The latest wave of cryptomania has brought us yet another acronym after ICOs (initial coin offerings) – NFTs (non-fungible tokens). Touted as a means to render readily replicable digital art (and possibly other objects) rare and scarce, NFT-mania reached its apogee with the auction of Beeple’s Everydays: the First 5,000 Days for US$69m. But did the buyer actually acquire, through the NFT, any art? What is art abstracted from the medium upon which it is embedded and dissociated from its copyright?
About the Speaker:
Kelvin F.K. Low is Professor at the Faculty of Law, National University of Singapore. His research interest spans the field of private law but with a particular interest in property, broadly defined. He has published internationally with leading journals such as the American Journal of Comparative Law, the International & Comparative Law Quarterly, Legal Studies, Lloyd’s Maritime and Commercial Law Quarterly, the Law Quarterly Review, the Melbourne University Law Review, and the Modern Law Review. He is a co-author of the 2nd and 3rd editions of The Law of Personal Property (together with Michael Bridge, Louise Gullifer, and Gerard McMeel) and the 3rd and 4th editions of Tan Sook Yee’s Principles of Singapore Land Law (together with Tang Hang Wu). His works have been cited by the courts in Australia, Canada, England and Wales, Hong Kong SAR, Malaysia, New Zealand, and Singapore as well as law commissions and law reform bodies in Australia, England and Wales, Ireland, New Zealand, Scotland, and Singapore.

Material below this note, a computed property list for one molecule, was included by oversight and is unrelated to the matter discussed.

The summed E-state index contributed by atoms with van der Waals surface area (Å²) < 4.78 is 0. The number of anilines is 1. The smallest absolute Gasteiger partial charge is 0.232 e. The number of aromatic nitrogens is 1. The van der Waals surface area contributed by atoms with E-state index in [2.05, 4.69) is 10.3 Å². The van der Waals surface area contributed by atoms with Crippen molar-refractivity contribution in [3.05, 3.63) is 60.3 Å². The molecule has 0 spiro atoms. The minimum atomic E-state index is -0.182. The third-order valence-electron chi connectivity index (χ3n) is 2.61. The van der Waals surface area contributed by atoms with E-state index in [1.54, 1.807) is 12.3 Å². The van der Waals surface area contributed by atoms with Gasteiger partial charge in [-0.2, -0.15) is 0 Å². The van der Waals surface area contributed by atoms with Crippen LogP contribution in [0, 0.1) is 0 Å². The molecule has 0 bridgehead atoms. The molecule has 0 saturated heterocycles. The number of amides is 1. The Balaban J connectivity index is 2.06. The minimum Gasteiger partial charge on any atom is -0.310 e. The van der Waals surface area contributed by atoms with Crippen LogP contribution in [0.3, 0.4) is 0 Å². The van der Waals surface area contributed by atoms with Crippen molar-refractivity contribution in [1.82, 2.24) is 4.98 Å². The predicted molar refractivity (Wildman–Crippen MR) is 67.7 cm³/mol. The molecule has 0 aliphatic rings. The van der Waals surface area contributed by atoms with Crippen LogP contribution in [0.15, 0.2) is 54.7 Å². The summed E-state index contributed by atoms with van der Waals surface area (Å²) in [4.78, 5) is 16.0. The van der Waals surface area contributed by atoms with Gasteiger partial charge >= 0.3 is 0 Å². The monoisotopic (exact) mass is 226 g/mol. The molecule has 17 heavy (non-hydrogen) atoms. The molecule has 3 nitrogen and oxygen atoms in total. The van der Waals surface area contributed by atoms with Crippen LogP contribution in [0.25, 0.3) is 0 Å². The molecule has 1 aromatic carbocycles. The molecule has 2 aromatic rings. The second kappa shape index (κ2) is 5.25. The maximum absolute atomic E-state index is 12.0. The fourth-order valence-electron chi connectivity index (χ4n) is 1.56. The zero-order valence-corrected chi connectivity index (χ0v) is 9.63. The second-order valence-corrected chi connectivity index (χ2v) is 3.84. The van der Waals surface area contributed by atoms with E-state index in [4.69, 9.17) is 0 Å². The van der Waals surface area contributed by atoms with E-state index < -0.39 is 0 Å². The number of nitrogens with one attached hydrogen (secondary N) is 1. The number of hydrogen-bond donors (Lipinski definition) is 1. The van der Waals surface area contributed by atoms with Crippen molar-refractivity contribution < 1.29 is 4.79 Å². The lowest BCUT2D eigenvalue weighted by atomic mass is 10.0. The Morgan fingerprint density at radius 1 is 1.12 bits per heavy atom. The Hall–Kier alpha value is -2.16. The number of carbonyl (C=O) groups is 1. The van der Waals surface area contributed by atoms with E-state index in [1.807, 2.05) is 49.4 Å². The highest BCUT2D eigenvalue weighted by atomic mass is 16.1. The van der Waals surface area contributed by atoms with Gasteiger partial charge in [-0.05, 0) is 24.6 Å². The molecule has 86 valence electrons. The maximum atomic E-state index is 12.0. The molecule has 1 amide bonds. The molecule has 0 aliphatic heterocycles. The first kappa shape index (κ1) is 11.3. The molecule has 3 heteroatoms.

The Law Society of Hong Kong has awarded this seminar 1.5 Continuing Professional Development (CPD) points.